Our results focus on the nurses who were employed at the time of the survey and provided information related to burnout (n = 68; 724) and job satisfaction (n = 68; 488). provides descriptive information related to burnout and job satisfaction for nine groups of nurses defined by their work setting (hospital, nursing home, and other settings) and their role (direct patient care, no direct patient care, and nonnursing roles) within each setting.
Percentage Of Nurses Dissatisfied And Burned Out, By Setting And Role, 2006–07
SETTING OF EMPLOYMENT
Roughly half (51 percent) of the nurses who were employed were providing direct patient care in hospitals. Nurses providing direct patient care and working in hospitals and nursing homes were statistically significantly more likely than nurses in other settings to express dissatisfaction with their jobs and to report feeling burned out. For example, of nurses providing direct patient care, 24 percent of hospital nurses and 27 percent of nursing home nurses reported dissatisfaction in their current jobs, compared to only 13 percent of nurses working in other settings. Similarly, 34 percent of hospital nurses and 37 percent of nursing home nurses reported feeling burned out in their current jobs, compared to 22 percent of nurses working in other settings.
Within settings, a significantly higher percentage of direct care nurses reported being dissatisfied and burned out in their jobs compared to nurses in the same setting but not working with patients or not working as nurses. The exception to this involved burnout among nurses working in nursing homes, which was high for nurses in all nursing home roles, but the differences were not statistically significant.
We also found that among nurses providing direct patient care, 36 percent of nurses in hospitals and 47 percent of nurses in nursing homes, compared to only 21 percent of nurses in other settings, reported that their workload caused them to miss important changes in their patients’ condition. Similar percentages of hospital nurses and nursing home nurses providing direct patient care reported that their workload caused them to fail to report important information about patients during shift changes.
JOB SATISFACTION AND BURNOUT
shows, for the same nine groups of nurses, differences in their satisfaction with specific aspects of their jobs, ranging from salaries and benefits to their perception of the levels of independence and professional status accorded them. Across all domains, nurses working in nursing homes and providing direct patient care exhibited the highest degree of dissatisfaction, followed by hospital nurses providing direct patient care.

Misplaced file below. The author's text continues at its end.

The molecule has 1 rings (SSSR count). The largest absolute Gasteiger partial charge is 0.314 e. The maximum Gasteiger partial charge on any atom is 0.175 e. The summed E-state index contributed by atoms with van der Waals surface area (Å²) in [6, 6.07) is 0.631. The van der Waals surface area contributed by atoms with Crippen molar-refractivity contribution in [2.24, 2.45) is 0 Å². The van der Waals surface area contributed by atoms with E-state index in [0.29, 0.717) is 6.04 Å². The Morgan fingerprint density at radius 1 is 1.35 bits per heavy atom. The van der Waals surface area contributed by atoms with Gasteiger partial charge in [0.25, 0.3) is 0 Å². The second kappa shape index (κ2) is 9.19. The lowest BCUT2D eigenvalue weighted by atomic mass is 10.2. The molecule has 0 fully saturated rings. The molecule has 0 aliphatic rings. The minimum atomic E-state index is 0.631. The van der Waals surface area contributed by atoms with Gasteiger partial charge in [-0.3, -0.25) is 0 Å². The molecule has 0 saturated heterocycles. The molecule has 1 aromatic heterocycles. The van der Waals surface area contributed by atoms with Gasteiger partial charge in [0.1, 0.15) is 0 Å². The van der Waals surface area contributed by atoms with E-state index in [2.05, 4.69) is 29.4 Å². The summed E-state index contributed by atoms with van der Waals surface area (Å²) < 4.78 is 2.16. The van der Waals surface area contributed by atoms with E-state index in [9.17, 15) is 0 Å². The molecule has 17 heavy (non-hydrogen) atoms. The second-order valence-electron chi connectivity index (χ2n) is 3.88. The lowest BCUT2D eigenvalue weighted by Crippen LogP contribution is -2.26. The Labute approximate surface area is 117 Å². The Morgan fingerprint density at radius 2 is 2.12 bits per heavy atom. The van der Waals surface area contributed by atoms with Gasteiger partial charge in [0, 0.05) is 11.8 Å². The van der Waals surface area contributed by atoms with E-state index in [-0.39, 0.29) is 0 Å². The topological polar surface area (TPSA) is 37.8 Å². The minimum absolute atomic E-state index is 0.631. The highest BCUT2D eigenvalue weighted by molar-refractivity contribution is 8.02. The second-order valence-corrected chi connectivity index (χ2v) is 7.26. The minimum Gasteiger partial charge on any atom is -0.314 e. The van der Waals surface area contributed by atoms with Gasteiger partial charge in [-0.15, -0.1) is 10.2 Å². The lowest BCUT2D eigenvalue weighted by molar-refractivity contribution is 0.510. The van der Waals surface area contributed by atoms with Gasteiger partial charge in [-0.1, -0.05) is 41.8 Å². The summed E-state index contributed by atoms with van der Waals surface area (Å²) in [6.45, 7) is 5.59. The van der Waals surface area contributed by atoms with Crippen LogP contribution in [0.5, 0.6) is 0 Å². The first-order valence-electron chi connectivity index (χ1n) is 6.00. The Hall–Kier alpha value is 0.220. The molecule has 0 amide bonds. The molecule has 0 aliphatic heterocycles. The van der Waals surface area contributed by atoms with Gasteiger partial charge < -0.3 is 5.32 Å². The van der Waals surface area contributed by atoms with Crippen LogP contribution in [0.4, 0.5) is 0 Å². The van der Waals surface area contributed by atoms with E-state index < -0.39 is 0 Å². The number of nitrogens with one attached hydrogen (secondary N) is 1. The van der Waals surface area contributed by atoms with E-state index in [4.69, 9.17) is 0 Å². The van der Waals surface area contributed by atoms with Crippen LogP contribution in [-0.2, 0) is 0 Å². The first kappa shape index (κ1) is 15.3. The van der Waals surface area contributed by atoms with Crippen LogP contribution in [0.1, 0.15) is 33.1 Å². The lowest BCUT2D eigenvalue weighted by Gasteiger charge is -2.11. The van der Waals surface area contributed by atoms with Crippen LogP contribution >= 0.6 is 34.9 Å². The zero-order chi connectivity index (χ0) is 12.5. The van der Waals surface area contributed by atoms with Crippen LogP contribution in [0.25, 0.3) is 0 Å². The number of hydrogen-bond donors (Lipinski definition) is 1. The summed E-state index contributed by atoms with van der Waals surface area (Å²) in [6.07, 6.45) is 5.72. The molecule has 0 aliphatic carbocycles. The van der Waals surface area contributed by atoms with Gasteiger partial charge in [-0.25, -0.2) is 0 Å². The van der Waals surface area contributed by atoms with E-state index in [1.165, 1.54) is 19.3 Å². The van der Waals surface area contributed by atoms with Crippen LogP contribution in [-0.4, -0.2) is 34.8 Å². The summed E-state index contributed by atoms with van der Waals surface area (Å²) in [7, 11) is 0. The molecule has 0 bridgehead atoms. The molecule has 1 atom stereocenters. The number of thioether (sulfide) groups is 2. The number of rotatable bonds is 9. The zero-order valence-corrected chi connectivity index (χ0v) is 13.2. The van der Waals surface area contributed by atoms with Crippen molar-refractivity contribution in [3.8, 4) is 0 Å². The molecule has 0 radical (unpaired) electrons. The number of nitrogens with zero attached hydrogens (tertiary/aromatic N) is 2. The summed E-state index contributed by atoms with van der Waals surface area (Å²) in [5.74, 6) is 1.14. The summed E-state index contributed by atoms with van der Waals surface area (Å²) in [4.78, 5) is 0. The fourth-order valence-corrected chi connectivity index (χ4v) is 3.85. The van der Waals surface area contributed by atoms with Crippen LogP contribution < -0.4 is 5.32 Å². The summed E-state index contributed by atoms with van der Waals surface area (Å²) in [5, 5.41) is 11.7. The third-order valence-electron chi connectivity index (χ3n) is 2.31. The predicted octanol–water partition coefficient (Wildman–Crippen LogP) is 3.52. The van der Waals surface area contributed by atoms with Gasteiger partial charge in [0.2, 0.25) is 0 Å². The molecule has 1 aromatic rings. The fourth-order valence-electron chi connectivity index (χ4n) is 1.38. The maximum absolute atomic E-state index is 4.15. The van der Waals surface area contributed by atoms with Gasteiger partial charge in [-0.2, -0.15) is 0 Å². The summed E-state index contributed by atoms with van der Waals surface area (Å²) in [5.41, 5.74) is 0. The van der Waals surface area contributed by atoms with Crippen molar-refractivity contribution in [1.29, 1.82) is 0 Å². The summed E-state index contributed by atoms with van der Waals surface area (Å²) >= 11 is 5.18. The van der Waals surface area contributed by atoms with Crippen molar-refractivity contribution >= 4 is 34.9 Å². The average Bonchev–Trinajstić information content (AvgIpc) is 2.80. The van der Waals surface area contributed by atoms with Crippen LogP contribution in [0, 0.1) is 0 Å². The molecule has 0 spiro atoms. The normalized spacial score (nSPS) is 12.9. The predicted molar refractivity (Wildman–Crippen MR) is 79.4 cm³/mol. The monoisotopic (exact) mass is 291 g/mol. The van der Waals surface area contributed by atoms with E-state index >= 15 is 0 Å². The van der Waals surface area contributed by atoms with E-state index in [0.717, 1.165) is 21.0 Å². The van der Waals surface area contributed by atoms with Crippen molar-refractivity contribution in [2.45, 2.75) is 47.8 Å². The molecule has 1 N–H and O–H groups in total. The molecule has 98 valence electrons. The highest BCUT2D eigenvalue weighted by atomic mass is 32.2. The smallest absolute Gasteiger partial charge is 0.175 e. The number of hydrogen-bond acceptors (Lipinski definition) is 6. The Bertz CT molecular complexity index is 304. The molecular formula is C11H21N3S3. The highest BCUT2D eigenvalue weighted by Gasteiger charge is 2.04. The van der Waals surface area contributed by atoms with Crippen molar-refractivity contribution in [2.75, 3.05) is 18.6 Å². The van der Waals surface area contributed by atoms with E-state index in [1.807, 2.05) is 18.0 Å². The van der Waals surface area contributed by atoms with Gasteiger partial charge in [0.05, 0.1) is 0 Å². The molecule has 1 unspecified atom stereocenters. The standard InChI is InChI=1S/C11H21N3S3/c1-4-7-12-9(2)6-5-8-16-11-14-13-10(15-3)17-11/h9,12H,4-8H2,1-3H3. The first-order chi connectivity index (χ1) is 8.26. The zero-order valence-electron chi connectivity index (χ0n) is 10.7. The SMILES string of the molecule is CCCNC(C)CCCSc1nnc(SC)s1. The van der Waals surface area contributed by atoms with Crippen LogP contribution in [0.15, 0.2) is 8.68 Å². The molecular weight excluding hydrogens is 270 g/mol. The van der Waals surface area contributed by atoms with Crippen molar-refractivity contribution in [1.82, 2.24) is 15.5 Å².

Nurses’ Dissatisfaction With Specific Aspects Of Their Jobs, By Setting And Role, 2006–07
Nurses also registered discontent with their health care and retirement benefits. Large proportions of hospital (41 percent) and nursing home (51 percent) nurses who provide direct patient care were dissatisfied with their health care benefits. Nearly 60 percent of nurses in nursing homes and half of nurses in hospitals providing direct patient care were dissatisfied with their retirement benefits.
We were able to use our data to characterize the environment in which hospital nurses work. One-third of nurses practicing in hospitals with poor environments were dissatisfied; in contrast, only 17 percent of nurses practicing in hospitals with better environments were dissatisfied (). Differences for burnout, although not quite as pronounced, were similarly large and statistically significant. shows that better work environments affect the satisfaction of hospital nurses providing direct patient care across all aspects of their jobs. The percentages of nurses who were very satisfied with their salaries, benefits, and other aspects of their work were significantly higher—in some cases, nearly twice as high—in hospitals with better work environments compared to hospitals with poor environments. In all cases, the percentage of nurses who were dissatisfied was highest in the hospitals with poor environments.
Percentage Of Dissatisfied And Burned-Out Nurses Providing Direct Patient Care In Hospitals With Better, Mixed, And Poor Work Environments, 2006–07
Percentage Of Nurses Dissatisfied With Specific Aspects Of Their Jobs In Hospitals With Better, Mixed, And Poor Work Environments, 2006–07
We also examined the association between nurse burnout and job satisfaction, on the one hand, and patient satisfaction measured by the HCAHPS survey ratings of the hospital, on the other hand. In unadjusted models, as well as those adjusted for structural and organizational characteristics of the hospital, nurse burnout and job satisfaction had a statistically significant effect on patient satisfaction. In adjusted models, the percentage of patients who would definitely recommend the hospital to friends or family decreased by about 2 percent for every 10 percent of nurses at the hospital reporting dissatisfaction with their job, even after the effects of the work environment and nurse staffing (which also had significant effects) and a variety of hospital characteristics were controlled for. The effects were similar for the association between high burnout and the percentage of patients who gave the hospital a high rating.